Thanks for posting those intervals. We'll see what Mr. Kees' software says, but they sound pretty smooth to me! If I were a piano tuning customer of yours I would be pleased and give you repeat business. smile

Top
#2193659 - 12/06/13 08:05 PM Re: Should There Be A Standard? [Re: Chris Warren]
DoelKees Offline
1000 Post Club Member

Registered: 05/01/10
Posts: 1707
Loc: Vancouver, Canada
Originally Posted By: Chris Warren


M3

FA 6.3
F#A# 7.1
GB 8.0
G#C 9.3
AC# 8.8
A#D 8.8
BD# 9.2
CE 9.6
C#F 9.9

M6

FD 7.3
F#D# 7.9
GE 9.0
G#F 9.1
AF# 10.5
A#G 10.7
BG# 11.4
C4A 9.4
C#A# 11.3
DA 13.5
D#G# 14.0

Kees

Top
#2193678 - 12/06/13 09:30 PM Re: Should There Be A Standard? [Re: OperaTenor]
erichlof Offline
Full Member

Registered: 04/26/10
Posts: 369
That's really really close Chris. Good job! :-)

Top
#2209224 - 01/06/14 09:49 AM Re: Should There Be A Standard? [Re: erichlof]
Bernhard Stopper Offline
Full Member

Registered: 09/22/08
Posts: 211
Loc: Germany


Major thirds:
http://www.piano-stopper.de/dl/M3.wav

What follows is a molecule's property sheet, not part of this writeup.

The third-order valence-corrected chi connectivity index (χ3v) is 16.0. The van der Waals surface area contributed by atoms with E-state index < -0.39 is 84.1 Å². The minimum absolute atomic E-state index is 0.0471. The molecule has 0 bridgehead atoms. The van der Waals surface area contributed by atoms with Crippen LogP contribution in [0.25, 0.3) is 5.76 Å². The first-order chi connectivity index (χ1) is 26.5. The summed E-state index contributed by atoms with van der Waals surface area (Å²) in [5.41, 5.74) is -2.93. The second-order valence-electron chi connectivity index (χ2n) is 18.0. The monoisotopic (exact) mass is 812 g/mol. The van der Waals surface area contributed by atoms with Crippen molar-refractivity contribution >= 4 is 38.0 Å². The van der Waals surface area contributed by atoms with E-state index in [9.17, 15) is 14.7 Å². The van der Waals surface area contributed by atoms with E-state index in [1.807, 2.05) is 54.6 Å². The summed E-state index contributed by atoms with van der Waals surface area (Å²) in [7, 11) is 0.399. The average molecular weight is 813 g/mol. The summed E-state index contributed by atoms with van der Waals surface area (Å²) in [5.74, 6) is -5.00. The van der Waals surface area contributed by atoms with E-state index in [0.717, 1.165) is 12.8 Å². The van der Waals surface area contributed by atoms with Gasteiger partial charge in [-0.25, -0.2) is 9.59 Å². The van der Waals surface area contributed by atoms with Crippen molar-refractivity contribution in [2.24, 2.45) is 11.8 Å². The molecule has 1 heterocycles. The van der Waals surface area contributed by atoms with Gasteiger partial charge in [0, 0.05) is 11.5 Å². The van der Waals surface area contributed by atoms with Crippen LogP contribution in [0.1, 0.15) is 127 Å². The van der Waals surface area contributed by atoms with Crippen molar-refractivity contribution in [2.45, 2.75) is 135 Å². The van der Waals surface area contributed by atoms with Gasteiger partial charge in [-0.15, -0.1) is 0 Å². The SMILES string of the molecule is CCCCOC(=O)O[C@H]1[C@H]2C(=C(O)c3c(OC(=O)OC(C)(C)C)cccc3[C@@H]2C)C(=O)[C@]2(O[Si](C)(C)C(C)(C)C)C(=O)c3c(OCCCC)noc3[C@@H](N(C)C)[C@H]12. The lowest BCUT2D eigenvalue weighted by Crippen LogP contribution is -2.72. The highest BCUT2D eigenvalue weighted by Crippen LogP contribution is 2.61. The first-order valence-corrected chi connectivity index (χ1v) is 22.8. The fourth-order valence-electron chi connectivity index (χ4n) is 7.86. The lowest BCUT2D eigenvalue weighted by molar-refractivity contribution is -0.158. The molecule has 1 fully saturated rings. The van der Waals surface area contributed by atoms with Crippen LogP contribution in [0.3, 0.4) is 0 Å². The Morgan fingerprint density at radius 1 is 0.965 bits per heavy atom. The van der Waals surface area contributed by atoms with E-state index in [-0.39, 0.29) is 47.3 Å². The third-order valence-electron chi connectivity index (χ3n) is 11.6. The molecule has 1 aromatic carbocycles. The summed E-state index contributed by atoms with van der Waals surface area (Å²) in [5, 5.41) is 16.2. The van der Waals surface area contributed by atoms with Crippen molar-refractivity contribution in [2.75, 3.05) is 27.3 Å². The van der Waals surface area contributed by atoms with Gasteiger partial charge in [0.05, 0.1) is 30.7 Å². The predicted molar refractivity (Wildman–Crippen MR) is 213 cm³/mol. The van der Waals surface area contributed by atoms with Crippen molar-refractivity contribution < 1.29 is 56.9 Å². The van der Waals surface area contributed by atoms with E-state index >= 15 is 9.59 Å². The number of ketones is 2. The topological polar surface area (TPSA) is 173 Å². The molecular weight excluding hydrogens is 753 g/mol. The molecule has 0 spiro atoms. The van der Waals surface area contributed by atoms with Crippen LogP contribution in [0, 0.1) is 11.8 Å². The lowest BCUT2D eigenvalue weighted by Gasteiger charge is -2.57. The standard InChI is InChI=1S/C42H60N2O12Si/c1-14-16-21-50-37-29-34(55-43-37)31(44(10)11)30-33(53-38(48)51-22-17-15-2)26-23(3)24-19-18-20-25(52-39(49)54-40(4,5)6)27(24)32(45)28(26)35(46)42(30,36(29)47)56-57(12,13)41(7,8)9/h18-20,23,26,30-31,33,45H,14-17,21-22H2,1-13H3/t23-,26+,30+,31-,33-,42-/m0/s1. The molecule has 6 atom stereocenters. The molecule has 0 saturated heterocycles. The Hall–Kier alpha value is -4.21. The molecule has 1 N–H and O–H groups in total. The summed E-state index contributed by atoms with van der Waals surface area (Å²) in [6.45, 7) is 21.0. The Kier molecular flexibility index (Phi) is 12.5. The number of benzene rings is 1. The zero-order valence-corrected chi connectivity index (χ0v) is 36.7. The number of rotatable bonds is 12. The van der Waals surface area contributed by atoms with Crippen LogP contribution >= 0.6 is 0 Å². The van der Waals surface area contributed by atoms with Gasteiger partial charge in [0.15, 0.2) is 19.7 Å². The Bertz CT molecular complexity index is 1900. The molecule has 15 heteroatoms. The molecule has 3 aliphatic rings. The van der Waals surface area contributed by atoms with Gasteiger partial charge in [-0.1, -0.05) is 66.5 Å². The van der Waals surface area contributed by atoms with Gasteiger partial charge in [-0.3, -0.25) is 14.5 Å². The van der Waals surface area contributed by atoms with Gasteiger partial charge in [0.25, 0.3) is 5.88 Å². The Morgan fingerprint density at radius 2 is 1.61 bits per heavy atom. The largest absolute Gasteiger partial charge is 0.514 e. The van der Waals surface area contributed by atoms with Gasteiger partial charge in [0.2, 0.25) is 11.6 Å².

Major sixths:
http://www.piano-stopper.de/dl/M6.wav

Upright Piano, size 120 cm.

Regards,

Bernhard Stopper
_________________________
Bernhard Stopper
www.piano-stopper.de

Salieri: "Mediocrities everywhere, now and to come: I absolve you all! Amen! Amen! Amen!"
(Amadeus, the movie)

Top
#2209444 - 01/06/14 02:30 PM Re: Should There Be A Standard? [Re: OperaTenor]
alfredo capurso Offline
1000 Post Club Member

Registered: 07/10/07
Posts: 1060
Loc: Sicily - Italy

Very good job, Bernhard, your posting is simply commendable but... you are spoiling my plan... :-)

What will Bill have to write, when Kees gives us the numbers?

Now serious, what can be said about that tuning, on a 120cm. upright... Nothing.

(Due) Aurally, there are a couple of bichords that are inverted (in terms of "hair"), others are pretty similar, meaning that the whole progression per se could be better... progressive, but that (IMO) is not the point (and I guess is not your point either). The thing is that we should not ride on the idea that 16 notes are enough to define a modern ET. Hmmm...

BTW, don't you advocate pure 12ths? And don't you check 15ths and 17ths going up the treble? Why don't we try to reason in terms of "whole" and share our results, together with the idea of a real Standard?

Regards, a.c.
.
_________________________
alfredo

Top
#2209854 - 01/06/14 10:22 PM Re: Should There Be A Standard? [Re: Bernhard Stopper]
DoelKees Offline
1000 Post Club Member

Registered: 05/01/10
Posts: 1707
Loc: Vancouver, Canada
Originally Posted By: Bernhard Stopper


Major thirds:
http://www.piano-stopper.de/dl/M3.wav

Major sixths:
http://www.piano-stopper.de/dl/M6.wav

Upright Piano, size 120 cm.

Regards,